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The US Government Says This 3D Gunmaker Might Just Be an Arms Dealer

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Defense Distributed has created blueprints for more weapons than just the Liberator pistol.

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When Defense Distributed put its blueprints for a 3D-printable plastic gun on the Internet (see above), the Texas non-profit put an Internet freedom spin on the gun control debate.

It also led the US government to suspect the organization of being an arms dealer.

The State Department's Office of Defense Trade Compliance has asked founder Cody Wilson to take down the blueprints for its "Liberator," among other weapons, while officials there determine if his organization needs a license to freely dole out the technical documents to anyone, anywhere.

The State Department is empowered to control the export of defense technologies to protect national security and pursue US foreign policy. The same office, until recently, also prohibited the export of US drones to non-NATO countries. Such rules are part of a suite of policies designed to keep munitions, especially the newest technologies, out of the hands of people considered dangerous to the US (e.g, Afghan Islamists, 1994 to present) and in the hands of people helping the US (e.g., Afghan Islamists, 1979 to 1989).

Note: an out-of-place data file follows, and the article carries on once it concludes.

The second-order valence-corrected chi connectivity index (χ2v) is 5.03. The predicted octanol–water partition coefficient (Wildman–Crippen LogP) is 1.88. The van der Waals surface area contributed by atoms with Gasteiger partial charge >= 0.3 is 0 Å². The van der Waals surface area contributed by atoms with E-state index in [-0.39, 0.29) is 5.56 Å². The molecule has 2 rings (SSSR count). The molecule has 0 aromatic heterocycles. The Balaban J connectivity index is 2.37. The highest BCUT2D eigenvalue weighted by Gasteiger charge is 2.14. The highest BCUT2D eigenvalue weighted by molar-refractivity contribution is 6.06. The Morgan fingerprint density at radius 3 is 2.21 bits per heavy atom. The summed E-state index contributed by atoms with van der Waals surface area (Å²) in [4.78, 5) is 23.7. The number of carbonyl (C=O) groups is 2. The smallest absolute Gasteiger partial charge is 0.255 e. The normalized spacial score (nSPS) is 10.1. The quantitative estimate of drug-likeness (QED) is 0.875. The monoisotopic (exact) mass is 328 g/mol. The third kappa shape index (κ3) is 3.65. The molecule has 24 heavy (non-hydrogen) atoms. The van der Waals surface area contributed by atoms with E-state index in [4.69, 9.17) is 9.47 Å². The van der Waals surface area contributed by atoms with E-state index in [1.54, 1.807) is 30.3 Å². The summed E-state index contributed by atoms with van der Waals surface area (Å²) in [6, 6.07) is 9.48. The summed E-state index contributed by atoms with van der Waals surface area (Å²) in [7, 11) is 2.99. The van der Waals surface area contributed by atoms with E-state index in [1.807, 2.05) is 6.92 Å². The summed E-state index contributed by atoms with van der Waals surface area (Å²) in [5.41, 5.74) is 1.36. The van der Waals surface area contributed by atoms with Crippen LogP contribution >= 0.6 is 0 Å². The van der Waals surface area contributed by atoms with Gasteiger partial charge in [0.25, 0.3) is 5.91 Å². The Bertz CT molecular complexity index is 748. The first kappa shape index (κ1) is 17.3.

The Liberator wasn't the only Defense Distributed weapon on the State Department's list:



That's right -- high explosives and a pistol silencer are among the various munitions that Defense Distributed has blueprinted, not to mention grenades. While the pistol could be seen as a weapon of self-defense, some of the items on that list are bound to infuriate gun control advocates.

The company has complied with the government's request, although Wilson noted that the files are widely available on file-sharing services. That makes the gesture fairly meaningless, especially since improvements in 3D printing and free digital communication technologies are bound to keep coming. The site also hosts plans for 30-round magazines for AR-15s, the semi-automatic rifle used in the Sandy Hook school shooting. That kind of in-depth magazine would have been banned by the failed gun control bill; any future effort to regulate magazines will need to somehow account for the internet, as well as gun shops and shows.

It's unclear whether the export controls will lead to a permanent ban on publishing the blueprints. In the meantime, Defense Distributed may face stiff competition for homemade munitions technology. When it comes to bootleg weapons, Syrian rebels probably have the upper hand:



This story by Tim Fernholz originally appeared on Quartz.

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